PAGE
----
How to be a pluralist about art

Wed 02 Dec 2009 06:05 PM

Christy Mag Uidhir and I coauthored a paper on art concept pluralism. It's now forthcoming in Metaphilosophy. Although their backlog of papers means that it won't be in print for over a year, I have posted a preprint.

Link: Art Concept Pluralism


from: Alex

Fri 25 Dec 2009 02:25 PM

Dear Professor Magnus,

I liked your paper. However, I have some worries concerning art concept pluralism. Suppose that we have three different concepts of 'art': A1, A2, and A3 - that cover all existing artworks. After some time, such artwoks X appear that do not enter into the extensions of A1, A2, and A3. Now we can either (1) change A1, A2, and A3 to include X in, at least, one of their extensions or (2) create a new concept of 'art'. Let us assume that we can not do (1). Then we are left with (2). We create a new concept A4 that covers X and add this concept to the group of A1, A2, and A3. Is it true that, according to art concept pluralism, not only any object may be called 'art', but each of these callings may be substantiated by any concept that covers this object? If it is, then I think the word 'art' becomes meaningless.

from: Administrator (P.D. Magnus)

Fri 25 Dec 2009 08:57 PM

Alex: Any legitimate art concept must do work in some other art related enquiry. So there are two possibilities for your imagined problem case X. If some enquiry (such as art criticism or art history) must reckon with it, then they must employ some art concept that can make sense of it. The pluralist need only defend the concepts that are actually fruitfully employed in enquiry. If (alternately) none of these enquiries need to deal with X, then we can simply deny that X is a work of art. 'Art' remains meaningful in either case.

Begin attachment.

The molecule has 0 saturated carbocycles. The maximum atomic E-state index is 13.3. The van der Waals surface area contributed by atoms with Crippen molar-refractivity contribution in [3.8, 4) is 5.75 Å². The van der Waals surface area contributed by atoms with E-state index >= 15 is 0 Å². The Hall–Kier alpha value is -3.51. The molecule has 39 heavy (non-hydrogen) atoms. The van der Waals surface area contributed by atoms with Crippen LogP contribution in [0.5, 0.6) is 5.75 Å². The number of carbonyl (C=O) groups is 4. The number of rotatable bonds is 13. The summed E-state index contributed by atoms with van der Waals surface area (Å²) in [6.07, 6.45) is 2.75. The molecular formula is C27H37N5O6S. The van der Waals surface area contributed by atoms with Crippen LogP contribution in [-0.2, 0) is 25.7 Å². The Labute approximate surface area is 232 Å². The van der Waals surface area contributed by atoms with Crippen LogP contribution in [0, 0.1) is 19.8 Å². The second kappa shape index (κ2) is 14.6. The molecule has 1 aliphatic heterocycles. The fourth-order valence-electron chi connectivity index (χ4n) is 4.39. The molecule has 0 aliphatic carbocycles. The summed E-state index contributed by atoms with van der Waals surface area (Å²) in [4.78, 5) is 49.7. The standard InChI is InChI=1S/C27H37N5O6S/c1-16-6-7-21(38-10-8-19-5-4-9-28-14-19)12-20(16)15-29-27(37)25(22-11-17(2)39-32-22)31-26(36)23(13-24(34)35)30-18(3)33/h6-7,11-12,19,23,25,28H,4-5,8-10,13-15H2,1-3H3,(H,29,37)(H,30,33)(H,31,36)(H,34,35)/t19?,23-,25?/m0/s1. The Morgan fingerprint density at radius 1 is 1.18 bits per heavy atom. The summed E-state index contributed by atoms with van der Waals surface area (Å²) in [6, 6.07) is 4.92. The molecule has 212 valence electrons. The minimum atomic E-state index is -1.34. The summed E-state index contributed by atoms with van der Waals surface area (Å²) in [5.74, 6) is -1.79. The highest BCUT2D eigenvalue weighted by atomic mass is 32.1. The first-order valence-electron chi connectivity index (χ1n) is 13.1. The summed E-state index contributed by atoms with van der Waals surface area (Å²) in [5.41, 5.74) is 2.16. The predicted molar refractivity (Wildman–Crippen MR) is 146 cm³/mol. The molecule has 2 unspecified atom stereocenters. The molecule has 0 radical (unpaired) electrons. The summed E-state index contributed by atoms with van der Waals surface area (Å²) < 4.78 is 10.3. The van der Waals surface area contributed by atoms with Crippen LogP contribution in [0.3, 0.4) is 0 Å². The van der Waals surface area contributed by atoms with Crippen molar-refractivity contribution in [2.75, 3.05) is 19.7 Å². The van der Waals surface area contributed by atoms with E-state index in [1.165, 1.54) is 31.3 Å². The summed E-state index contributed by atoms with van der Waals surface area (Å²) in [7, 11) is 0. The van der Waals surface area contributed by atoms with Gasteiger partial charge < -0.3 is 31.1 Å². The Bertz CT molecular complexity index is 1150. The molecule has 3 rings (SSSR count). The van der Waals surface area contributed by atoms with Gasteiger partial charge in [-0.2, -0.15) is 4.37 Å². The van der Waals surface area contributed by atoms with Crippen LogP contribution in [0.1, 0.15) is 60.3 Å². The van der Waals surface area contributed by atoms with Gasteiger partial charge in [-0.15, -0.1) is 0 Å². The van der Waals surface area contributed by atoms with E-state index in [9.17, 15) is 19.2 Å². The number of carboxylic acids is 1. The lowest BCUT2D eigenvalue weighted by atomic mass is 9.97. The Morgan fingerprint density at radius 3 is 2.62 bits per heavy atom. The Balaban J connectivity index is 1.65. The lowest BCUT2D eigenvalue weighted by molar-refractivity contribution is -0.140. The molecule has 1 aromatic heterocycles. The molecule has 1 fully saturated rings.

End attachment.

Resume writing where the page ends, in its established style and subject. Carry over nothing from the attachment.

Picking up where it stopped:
from: Alex

Sat 26 Dec 2009 05:50 AM

Dear Professor Magnus,

Thank you for your answer. I agree with what you say. But I have another worry. It seems as though the project of art concept pluralism may be successfull even if none of the definitions manages to explain the fact of calling something 'art.' I see no reasons why a pluralist can not create such definitions of art that cope well with the task of specifying all artworks, but do not give any answer why these artworks have been called 'art.' Meanwhile, what philosophers (like Levinson, Beardsley, or Dickie) want to get is an answer to the question why an object is called 'art' and not definitions that only unite objects generally called 'art.'

from: Administrator (P.D. Magnus)

Sat 26 Dec 2009 10:06 AM

Alex: I am more interested in the methodological question of what categories we ought to have than I am in the semantic question of what our preexisting terms mean. Nevertheless, eliminating the term 'art' in favor of more precise ART concepts would have the odd consequence that all prior discourse using the term was empty. I'd say that 'art' is typically underspecified and so the discourse was muddled - but not that it was meaningless.

As an aside: I don't insist on 'professor' even in formal settings. But this is just my blog, and you can call me P.D.